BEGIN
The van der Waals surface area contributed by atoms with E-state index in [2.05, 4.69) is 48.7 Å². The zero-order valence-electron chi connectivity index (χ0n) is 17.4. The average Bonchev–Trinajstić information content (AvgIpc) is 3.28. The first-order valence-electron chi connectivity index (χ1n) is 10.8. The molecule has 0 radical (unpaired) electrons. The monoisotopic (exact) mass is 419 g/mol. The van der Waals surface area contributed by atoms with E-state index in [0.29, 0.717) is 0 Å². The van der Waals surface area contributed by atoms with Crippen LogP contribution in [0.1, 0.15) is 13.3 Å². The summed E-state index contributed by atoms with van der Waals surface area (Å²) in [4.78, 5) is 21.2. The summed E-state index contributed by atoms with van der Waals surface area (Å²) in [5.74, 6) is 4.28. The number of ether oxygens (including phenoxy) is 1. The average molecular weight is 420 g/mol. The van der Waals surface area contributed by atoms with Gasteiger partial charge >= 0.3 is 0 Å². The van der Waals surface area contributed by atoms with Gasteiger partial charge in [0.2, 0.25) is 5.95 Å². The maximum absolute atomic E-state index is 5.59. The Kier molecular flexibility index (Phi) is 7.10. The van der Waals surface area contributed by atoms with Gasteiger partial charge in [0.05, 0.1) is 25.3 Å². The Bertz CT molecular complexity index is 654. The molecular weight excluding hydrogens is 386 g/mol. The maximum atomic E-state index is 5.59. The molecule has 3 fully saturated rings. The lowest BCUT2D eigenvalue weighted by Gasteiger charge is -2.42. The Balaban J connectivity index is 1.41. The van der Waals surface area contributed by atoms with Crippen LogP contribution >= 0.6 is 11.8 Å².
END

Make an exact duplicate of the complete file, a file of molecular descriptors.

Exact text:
The van der Waals surface area contributed by atoms with E-state index in [2.05, 4.69) is 48.7 Å². The zero-order valence-electron chi connectivity index (χ0n) is 17.4. The average Bonchev–Trinajstić information content (AvgIpc) is 3.28. The first-order valence-electron chi connectivity index (χ1n) is 10.8. The molecule has 0 radical (unpaired) electrons. The monoisotopic (exact) mass is 419 g/mol. The van der Waals surface area contributed by atoms with E-state index in [0.29, 0.717) is 0 Å². The van der Waals surface area contributed by atoms with Crippen LogP contribution in [0.1, 0.15) is 13.3 Å². The summed E-state index contributed by atoms with van der Waals surface area (Å²) in [4.78, 5) is 21.2. The summed E-state index contributed by atoms with van der Waals surface area (Å²) in [5.74, 6) is 4.28. The number of ether oxygens (including phenoxy) is 1. The average molecular weight is 420 g/mol. The van der Waals surface area contributed by atoms with Gasteiger partial charge >= 0.3 is 0 Å². The van der Waals surface area contributed by atoms with Gasteiger partial charge in [0.2, 0.25) is 5.95 Å². The maximum absolute atomic E-state index is 5.59. The Kier molecular flexibility index (Phi) is 7.10. The van der Waals surface area contributed by atoms with Gasteiger partial charge in [0.05, 0.1) is 25.3 Å². The Bertz CT molecular complexity index is 654. The molecular weight excluding hydrogens is 386 g/mol. The maximum atomic E-state index is 5.59. The molecule has 3 fully saturated rings. The lowest BCUT2D eigenvalue weighted by Gasteiger charge is -2.42. The Balaban J connectivity index is 1.41. The van der Waals surface area contributed by atoms with Crippen LogP contribution >= 0.6 is 11.8 Å².